Just two more for your weekend viewing: See what happens when a 7th grade class establishes its own imaginary country in 1979’s The Ruling Classroom. And for all you Internet addicts, see what happens when three college students give up their computers for three weeks in 2008’s Disconnected.

Digitally yours,

Stephen

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Dear New Years TV marathon viewers,

If you wondering when your local cafe, supermarket, and shopping mall would stop playing “Santa Baby,” rest assured: Christmas is almost here!  Though my own family is Jewish, the holiday still holds so many sweet memories for me: the evening  I gathered all the ornaments given to my mother by her elementary school students and decorated a cardboard box; the year I went to the movies to see Life is Beautiful with my friend Alli and about 35 octogenarians; and yes, the time my family saw a musical version of A Christmas Carol (we won tickets) while my hand swollen from a broken wrist.

Alas, sustained grinching is the most effective way I’ve found to navigate the month-long flood of specials, ads, and jingles that Christmas brings. Somewhere beneath my Scrooge-ish demeanor, I do though have an affection for holiday films like the Muppet Christmas Carol and a larger fascination with a popular culture I do not share. Take for example, the Christmas artifacts in the reliable  Duke Digital Collections. Their Ad Access archive, for one, includes this randy 1943 pitch for war bonds (on the left), and this adorable 1956 ad for Packard-Bell TV sets (on the right).

Over in their Protestant Family Archive you can also check out this 1936 article from The Christian Home by a mother wrestling over whether to tell their children about Santa Claus or not.

For something less expected, surf over to check out the Magnes Museums digitized scrapbook of what was an annual San Francisco event: the Christmas parties held at the Haas Lilienthal House—as the archivist notes, an unusual window into California’s “Jewish aristocracy.” Here are two images from the book below.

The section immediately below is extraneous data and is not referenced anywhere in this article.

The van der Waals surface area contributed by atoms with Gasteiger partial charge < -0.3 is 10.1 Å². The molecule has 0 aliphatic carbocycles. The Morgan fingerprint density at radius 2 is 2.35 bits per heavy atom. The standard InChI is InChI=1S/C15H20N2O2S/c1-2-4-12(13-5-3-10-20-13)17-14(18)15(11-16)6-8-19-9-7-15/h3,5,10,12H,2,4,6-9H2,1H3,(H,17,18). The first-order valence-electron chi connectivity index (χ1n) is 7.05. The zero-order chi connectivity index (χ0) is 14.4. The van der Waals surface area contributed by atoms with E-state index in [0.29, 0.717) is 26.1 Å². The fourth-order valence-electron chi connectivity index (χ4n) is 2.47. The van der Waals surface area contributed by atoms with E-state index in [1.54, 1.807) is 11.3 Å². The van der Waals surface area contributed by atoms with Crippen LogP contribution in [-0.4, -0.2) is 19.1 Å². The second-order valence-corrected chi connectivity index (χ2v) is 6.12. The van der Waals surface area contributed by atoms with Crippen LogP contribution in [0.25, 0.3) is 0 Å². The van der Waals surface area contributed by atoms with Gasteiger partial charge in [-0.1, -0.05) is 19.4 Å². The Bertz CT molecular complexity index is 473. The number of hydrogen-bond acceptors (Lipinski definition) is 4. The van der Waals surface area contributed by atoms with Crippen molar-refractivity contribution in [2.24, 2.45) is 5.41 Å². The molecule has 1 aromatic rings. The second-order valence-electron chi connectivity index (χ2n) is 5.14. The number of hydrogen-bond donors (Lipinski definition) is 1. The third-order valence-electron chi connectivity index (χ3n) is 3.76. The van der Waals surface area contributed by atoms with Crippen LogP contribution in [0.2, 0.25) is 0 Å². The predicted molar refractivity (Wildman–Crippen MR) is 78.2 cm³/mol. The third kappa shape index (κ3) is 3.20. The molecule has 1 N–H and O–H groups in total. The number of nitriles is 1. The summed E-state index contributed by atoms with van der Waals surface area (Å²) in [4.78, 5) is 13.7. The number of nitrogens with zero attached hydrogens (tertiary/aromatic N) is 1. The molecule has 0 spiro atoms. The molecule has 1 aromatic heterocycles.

And why not surf over to the vast Museum of Broadcast Communications Archives where you can discover the ghosts of Christmas TV past, including a Liberace special and another starring Judy Garland. Yes, that’s one holiday, two gay icons!

On that note, this is the Lazy Scholar signing off for 2009. I’ll return after a short sabbatical on Monday, January 11, 2010! Happy holidays to all, and thank you as always for reading.

Merrily yours,

Stephen

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To my fellow homebodies,

If you, like me, have found yourself reluctantly addicted to FOX’s high school dramedy Glee, then you know that this week’s episode shined its bemused spotlight the show’s wheelchair-riding, background singing Artie Abrams. The character has raised the ire of some disability advocates because he’s played by a nondisabled actor. But what strikes me as far more egregious than the casting is the degree of misguided, even degrading sympathy the episode points Artie’s way. When the glee club hesitates to help raise money for a bus that could accommodate Artie’s wheelchair, the director insists the students “learn a lesson” by using wheelchairs for at least three hours a day, you know, so they can understand what it’s “really” like to be disabled.

artie

This violence of viewing the disabled as “weaker” or “afflicted” is one of the central critiques of the emerging discipline of disability studies. The highlight of the episode, for me anyway, was an early sequence where Artie wheels around the high school singing Billy Idol’s “Dancin’ With Myself.” (Watch the clip for yourself here.) What makes the scene so surprisingly sublime is the way the boundary between body and apparatus blur, much in the way Petra Kuppers describes in her wonderful essay, “The Wheelchair’s Rhetoric” (you can download it here, with the kind permission of Professor Kuppers.) Artie’s joyful ability to dance within and with his wheelchair (thanks in part to stunt double and wheelchair athlete Aaron Fotheringham) begins to expose the pernicious norms inherent in the very term “disabled” and re-cast Artie as an artist, much more so than the wheelchair minstrelsy that ends the episode.

All of which I say by way of introducing a valuable resource for the digitally-inclined: The Disability History Museum. The archive includes both documents and images, like the 1933 advertisement below.

You can also read an 1863 article from Scientific American, The Great Lilliputian Wedding,” noting the marriage of the performing pair Charles S. Stratton, a.k.a. “General Tom Thumb,” and Lavinia Warren. As the author dimly advocates, “It is generally admitted, we believe, that these little people have as good a right to marry as the larger folks.”

And be sure to check out this videography of physical disabilities on film from the 1920 silent The Penalty (watch an excerpt here) to 2007’s Diving Bell and the Butterfly. And for a more political take, listen to the oral histories collected at UC Berkeley’s Disability Rights and Independent Living Movement site.

Until next time.

Sincerely yours,

Stephen